Our trust-wide improvement programme, supported by the Health Foundation, has proven popular despite the challenging context. As operational pressures continue to mount, trust leaders know that new ways of working are urgently required to support both staff and service recovery, to tackle the immediate pressures of the backlog of care, and to capitalise on the opportunities of working in provider collaboratives and across systems.
Most trusts have some experience of quality improvement, usually within specific services and divisions. However, the largest and most sustained benefits come when a whole organisation approach to improvement is taken – many of the trusts rated as outstanding have established trust-wide improvement approaches in place.
Evidence also shows us that senior leadership is vital to the success of improvement. As well as ensuring that teams have the resources and capability they need to plan and deliver, board members can help to unblock barriers and give teams the time and space to test and refine their intervention. They also have a critical role to play in creating a positive organisational culture, which has consistently been associated with improved quality outcomes. Placing improvement at the centre of an organisational or system-level strategy and fostering a learning culture, in which front-line teams feel psychologically safe to question existing practice, report errors and try new methods, is central to this.
Within today’s deeply challenging context, the importance of rapid and robust problem solving has come to the fore even more. We know from the Health Foundation’s Q Community research that organisations with a well-developed approach to improvement prior to the pandemic were able to use these skills more effectively during the crisis and are now in a stronger position to build on the changes made. There continues to be an opportunity for organisations to protect and improve on their improvement capacity and skill, to make best use of this valuable resource to help in solving the big problems facing boards.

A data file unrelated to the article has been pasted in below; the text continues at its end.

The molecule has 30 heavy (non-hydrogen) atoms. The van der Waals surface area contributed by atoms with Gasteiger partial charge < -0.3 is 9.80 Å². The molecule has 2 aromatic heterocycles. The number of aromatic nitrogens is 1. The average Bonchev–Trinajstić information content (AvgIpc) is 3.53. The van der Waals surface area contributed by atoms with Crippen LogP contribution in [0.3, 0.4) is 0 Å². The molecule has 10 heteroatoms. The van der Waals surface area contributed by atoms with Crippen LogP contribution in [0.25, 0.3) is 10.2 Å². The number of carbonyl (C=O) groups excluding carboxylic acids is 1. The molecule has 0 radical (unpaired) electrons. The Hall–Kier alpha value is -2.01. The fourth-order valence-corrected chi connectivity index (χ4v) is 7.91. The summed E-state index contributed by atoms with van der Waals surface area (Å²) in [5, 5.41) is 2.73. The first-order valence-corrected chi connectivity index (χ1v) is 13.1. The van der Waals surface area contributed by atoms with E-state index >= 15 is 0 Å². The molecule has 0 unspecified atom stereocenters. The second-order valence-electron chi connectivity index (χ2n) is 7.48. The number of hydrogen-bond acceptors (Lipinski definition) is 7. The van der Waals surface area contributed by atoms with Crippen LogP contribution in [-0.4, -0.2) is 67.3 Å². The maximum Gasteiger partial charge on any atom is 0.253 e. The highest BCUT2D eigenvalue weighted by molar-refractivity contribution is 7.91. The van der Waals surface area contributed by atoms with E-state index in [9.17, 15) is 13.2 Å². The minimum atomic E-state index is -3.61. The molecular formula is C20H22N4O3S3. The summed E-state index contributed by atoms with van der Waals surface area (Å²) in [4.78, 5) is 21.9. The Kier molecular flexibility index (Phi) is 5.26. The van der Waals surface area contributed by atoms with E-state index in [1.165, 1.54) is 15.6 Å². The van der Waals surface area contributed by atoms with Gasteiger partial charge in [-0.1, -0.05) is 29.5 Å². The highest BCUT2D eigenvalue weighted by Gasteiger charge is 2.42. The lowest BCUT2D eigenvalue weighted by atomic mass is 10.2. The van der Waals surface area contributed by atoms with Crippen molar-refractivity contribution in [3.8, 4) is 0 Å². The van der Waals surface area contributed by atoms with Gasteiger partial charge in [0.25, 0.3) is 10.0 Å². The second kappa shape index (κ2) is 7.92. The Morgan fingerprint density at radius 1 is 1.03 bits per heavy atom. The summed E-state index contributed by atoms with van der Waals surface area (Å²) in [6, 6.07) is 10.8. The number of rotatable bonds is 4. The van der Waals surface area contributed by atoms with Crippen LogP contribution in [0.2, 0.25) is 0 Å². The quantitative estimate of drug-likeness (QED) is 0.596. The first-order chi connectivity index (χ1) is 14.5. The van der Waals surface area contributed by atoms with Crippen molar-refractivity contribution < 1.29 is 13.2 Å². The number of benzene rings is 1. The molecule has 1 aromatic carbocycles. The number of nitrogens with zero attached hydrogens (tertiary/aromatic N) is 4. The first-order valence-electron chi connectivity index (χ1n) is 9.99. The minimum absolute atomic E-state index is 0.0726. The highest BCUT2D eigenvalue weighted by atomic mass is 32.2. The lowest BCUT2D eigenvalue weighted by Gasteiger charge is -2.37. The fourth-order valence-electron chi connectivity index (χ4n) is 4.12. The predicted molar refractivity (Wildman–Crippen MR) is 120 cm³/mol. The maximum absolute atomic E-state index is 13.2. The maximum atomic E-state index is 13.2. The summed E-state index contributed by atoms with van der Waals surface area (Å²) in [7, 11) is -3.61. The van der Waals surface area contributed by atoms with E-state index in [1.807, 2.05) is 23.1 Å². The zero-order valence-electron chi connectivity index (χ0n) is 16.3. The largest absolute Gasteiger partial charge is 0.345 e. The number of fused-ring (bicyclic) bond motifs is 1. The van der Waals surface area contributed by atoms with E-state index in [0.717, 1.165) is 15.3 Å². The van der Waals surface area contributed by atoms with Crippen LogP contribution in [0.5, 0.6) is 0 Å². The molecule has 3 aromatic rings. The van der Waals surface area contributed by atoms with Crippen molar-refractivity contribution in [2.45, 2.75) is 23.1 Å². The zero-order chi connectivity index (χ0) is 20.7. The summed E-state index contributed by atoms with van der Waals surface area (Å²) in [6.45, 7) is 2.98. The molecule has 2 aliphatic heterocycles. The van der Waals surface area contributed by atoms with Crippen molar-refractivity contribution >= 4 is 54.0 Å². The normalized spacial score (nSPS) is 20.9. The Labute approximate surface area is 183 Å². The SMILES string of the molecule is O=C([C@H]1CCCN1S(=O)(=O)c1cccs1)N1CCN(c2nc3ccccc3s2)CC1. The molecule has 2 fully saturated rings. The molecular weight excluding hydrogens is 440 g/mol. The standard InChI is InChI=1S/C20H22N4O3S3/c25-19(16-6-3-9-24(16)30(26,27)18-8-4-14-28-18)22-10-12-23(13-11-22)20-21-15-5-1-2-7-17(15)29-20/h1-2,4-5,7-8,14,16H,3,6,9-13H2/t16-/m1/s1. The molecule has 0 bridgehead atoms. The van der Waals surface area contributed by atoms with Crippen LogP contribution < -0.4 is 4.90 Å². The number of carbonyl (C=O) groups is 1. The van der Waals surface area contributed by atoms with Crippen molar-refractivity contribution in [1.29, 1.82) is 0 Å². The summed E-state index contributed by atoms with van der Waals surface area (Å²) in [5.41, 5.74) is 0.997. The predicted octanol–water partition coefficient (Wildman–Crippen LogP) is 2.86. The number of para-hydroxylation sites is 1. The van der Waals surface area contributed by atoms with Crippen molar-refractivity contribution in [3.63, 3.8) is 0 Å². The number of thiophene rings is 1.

The clear appetite to take stock of learning from the pandemic, and how systematic approaches to organisation-wide improvement can help meet the challenges we face today and tomorrow, shows a strong commitment despite the pressures boards and their staff continue to face. The appetite to engage in our programme demonstrates how many trusts recognise that organisations with the skills, relationships and leadership to drive improvement will be best placed to react, respond and learn in this new era of unprecedented uncertainty, complexity and pressure.++The case for developing improvement capability at scale has been widely recognised for some time. It is a key component of the NHS Long Term Plan, and forms part of CQC’s Well-Led Framework. Continuous improvement is a key oversight expectation for quality placed on integrated care systems (ICSs) and their constituent parts by the National Quality Board, alongside the emerging expectation on provider collaboratives that they drive shared definitions of best practice and the application of a common quality improvement methodology.
There is a wealth of resources available world-wide. This resource seeks to help you navigate these by bringing together a selection of useful articles, reports, videos and podcasts to support conversations at board and quality committee level, to support you in decision-making and taking action.
The content aligns with the factors required to drive and embed improvements in a health care organisation or system, as highlighted by the Health Foundation in their guide Quality improvement made simple, recently updated. We also signpost to the current range of learning support available to boards.
In an ever evolving context, with an increasing focusing beyond the boundaries of a single organisation, we hope this guide helps towards the next steps in your improvement ambitions.
Director of Policy and Strategy